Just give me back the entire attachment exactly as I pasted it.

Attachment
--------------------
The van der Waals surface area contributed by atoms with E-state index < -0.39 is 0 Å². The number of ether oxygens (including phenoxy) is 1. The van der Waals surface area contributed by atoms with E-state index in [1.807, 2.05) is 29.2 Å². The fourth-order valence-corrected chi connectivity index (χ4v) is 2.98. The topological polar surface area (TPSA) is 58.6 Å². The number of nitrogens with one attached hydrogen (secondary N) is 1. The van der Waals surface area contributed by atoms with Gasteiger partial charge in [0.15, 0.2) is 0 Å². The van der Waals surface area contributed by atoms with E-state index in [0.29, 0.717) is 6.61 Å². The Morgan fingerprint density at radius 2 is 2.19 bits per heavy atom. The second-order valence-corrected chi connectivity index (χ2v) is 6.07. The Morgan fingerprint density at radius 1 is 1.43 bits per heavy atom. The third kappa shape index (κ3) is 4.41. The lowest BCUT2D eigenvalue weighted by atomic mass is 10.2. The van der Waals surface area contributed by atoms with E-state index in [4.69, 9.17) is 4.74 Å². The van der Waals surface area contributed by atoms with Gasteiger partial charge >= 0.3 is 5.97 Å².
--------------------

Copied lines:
The van der Waals surface area contributed by atoms with E-state index < -0.39 is 0 Å². The number of ether oxygens (including phenoxy) is 1. The van der Waals surface area contributed by atoms with E-state index in [1.807, 2.05) is 29.2 Å². The fourth-order valence-corrected chi connectivity index (χ4v) is 2.98. The topological polar surface area (TPSA) is 58.6 Å². The number of nitrogens with one attached hydrogen (secondary N) is 1. The van der Waals surface area contributed by atoms with Gasteiger partial charge in [0.15, 0.2) is 0 Å². The van der Waals surface area contributed by atoms with E-state index in [0.29, 0.717) is 6.61 Å². The Morgan fingerprint density at radius 2 is 2.19 bits per heavy atom. The second-order valence-corrected chi connectivity index (χ2v) is 6.07. The Morgan fingerprint density at radius 1 is 1.43 bits per heavy atom. The third kappa shape index (κ3) is 4.41. The lowest BCUT2D eigenvalue weighted by atomic mass is 10.2. The van der Waals surface area contributed by atoms with E-state index in [4.69, 9.17) is 4.74 Å². The van der Waals surface area contributed by atoms with Gasteiger partial charge >= 0.3 is 5.97 Å².